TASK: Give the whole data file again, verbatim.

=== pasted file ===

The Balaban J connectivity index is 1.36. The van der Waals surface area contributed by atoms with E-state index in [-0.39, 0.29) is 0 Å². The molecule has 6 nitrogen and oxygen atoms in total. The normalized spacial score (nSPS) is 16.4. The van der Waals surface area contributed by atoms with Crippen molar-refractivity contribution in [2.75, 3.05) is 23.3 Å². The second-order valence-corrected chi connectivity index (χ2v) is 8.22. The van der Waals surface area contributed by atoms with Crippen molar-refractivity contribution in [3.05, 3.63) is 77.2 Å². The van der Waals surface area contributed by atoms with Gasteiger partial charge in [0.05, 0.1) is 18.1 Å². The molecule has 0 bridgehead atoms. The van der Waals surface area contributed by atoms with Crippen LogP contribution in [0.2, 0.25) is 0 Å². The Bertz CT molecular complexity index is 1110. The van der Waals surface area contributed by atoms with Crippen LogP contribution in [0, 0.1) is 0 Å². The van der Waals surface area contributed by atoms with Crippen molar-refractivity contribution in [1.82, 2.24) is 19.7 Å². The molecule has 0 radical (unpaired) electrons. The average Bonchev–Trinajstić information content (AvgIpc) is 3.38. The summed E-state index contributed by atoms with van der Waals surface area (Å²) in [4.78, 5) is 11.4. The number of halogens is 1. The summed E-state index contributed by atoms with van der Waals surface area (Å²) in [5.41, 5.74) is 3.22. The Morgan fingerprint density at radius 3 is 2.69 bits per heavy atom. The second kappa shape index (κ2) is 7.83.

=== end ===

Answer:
The Balaban J connectivity index is 1.36. The van der Waals surface area contributed by atoms with E-state index in [-0.39, 0.29) is 0 Å². The molecule has 6 nitrogen and oxygen atoms in total. The normalized spacial score (nSPS) is 16.4. The van der Waals surface area contributed by atoms with Crippen molar-refractivity contribution in [2.75, 3.05) is 23.3 Å². The second-order valence-corrected chi connectivity index (χ2v) is 8.22. The van der Waals surface area contributed by atoms with Crippen molar-refractivity contribution in [3.05, 3.63) is 77.2 Å². The van der Waals surface area contributed by atoms with Gasteiger partial charge in [0.05, 0.1) is 18.1 Å². The molecule has 0 bridgehead atoms. The van der Waals surface area contributed by atoms with Crippen LogP contribution in [0.2, 0.25) is 0 Å². The Bertz CT molecular complexity index is 1110. The van der Waals surface area contributed by atoms with Crippen LogP contribution in [0, 0.1) is 0 Å². The van der Waals surface area contributed by atoms with Crippen molar-refractivity contribution in [1.82, 2.24) is 19.7 Å². The molecule has 0 radical (unpaired) electrons. The average Bonchev–Trinajstić information content (AvgIpc) is 3.38. The summed E-state index contributed by atoms with van der Waals surface area (Å²) in [4.78, 5) is 11.4. The number of halogens is 1. The summed E-state index contributed by atoms with van der Waals surface area (Å²) in [5.41, 5.74) is 3.22. The Morgan fingerprint density at radius 3 is 2.69 bits per heavy atom. The second kappa shape index (κ2) is 7.83.